Notice Board

Virtual Plenary - New Economic Questions - Call for Papers

The foundations of economic thinking are rooted in a shared, historical, understanding of the nature of ownership, markets and exchange; and is based on a tacit agreement of human behaviour(homo economicus) amongst most economists.
As we speak of multiplicities - histories instead of history, behaviours instead of behaviour; it can also open up different possibilities and assemblages of how we understand economics. This CFP welcomes such engagements which may broadly be (but not limited to) three economic axes.
Those of ownership, valuation and currency.

Further details here

Precolonial Science and Technology in India

Small pox inoculation

A letter dated February 10, 1731 from one Ro Coult to Dr Oliver Coult that suggesting that the practice of ‘tikah’ had been in place about 150 years at the time of writing. It was introduced in the UK in 1720 where it proved to be relatively successful though ‘vehemently opposed by large sections of the medical profession and the theologians of Oxford’
Ro Coult ‘OPERATION OF INOCULATION OF THE SMALLPOX AS PERFORMED IN BENGALL’, Page 149, -> Vol 1: Dharampal’s Collected Works

Between Vimanas and Natives!

Two opposing views about science and technology in India suggest a) that the British brought progress and development to the natives in India and b) that we had indigenous knowledge and technology of everything from nuclear missiles to space flight.

The following examples show simple, yet effective methods and techniques that were documented by the early British who tried to learn and appreciate local knowledge; things that possibly contributed to ‘western’ science and technology. The outcome of one such effort was the formation of the Asiatic Society in Kolkata in 1784.

Most of these are excerpts from the work of Dharampal in the 1960’s, a pioneer who studied the archives of the British East India Co and the records of the British Government, so may be considered ‘unbiased’ – at least in terms of glorifying indigenous s & t. According to Claude Alvares, in the Preface to the book, Dharampal’s work led to the ‘unmaking of the English-generated history of Indian society’.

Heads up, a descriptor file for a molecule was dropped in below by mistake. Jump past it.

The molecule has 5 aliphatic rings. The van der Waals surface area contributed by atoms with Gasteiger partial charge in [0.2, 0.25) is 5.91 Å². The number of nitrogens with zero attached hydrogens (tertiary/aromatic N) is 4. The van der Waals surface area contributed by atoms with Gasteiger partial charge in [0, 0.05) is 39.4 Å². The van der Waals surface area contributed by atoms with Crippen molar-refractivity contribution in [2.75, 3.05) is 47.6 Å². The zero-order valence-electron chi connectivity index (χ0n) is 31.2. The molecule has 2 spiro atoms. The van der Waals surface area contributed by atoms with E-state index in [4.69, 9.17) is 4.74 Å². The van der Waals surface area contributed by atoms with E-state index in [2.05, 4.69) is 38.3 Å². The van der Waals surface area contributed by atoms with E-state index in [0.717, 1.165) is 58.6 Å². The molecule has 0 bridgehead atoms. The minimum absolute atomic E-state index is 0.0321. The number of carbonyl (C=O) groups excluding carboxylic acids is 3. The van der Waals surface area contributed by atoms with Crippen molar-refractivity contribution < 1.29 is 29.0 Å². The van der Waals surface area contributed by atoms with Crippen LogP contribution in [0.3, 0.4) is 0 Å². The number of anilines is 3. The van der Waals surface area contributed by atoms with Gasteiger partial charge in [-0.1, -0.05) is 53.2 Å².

Manufacture of iron or “wootz”

It was manufactured using the simplest of tools (page 227). It was cheaper by far in cost than its European counterparts some of which ‘cannot be surpassed by the best Swedish iron’, Britain imported most of its steel from Sweden till well into the nineteenth century.
Major James Franklin, Bengal Army, F.R.S., M.R.A.S. 1829, ‘THE MODE OF MANUFACTURING IRON IN CENTRAL INDIA’, Pages 213-241, -> Vol 1: Dharampal’s Collected Works

Making of Ice in Allahabad

In Allahabad, where the temperature Never drops to freezing!

Sir Robert Barker. F.R.S. , First published 1775, ‘THE PROCESS OF MAKING ICE IN THE EAST INDIES’, pages 213-241 -> Vol 1: Dharampal’s Collected Works

There are many other examples and texts; these appeared more interesting and unusual!

IBM and the Third Reich

One of the little known stories in IT circles is the role of IBM in the holocaust.

Its critical role in collecting and collating US census data is well known, what is not so well known is the story of how IBM and its subsidiaries aided the Third Reich in identifying, cataloging, and keeping track of Jews across Europe.
This fascinating and horrific story seems to be an affirmation of the politics of information and the power that comes with it.

The question comes to mind is "If these technologies reflect certain values and politics, what was the role of the engineers and designers? Why did they continue to take an active role in it?"

Click IBM and the Holocaust to read the complete story.

War and Killing

How do people kill each other in a calculated way? It is one thing to do so in the heat of the moment or while in the grip of of some fervour, quite another to do so in a 'natural', human way.

Here is a heartening link that seems to agree.
Apparently only 15-20% of soldiers even in direct confrontation actually use their weapons. No wonder it takes intensive training and/or brainwashing to get humans to kill each other!

Read more here: Soldiers are reluctant to kill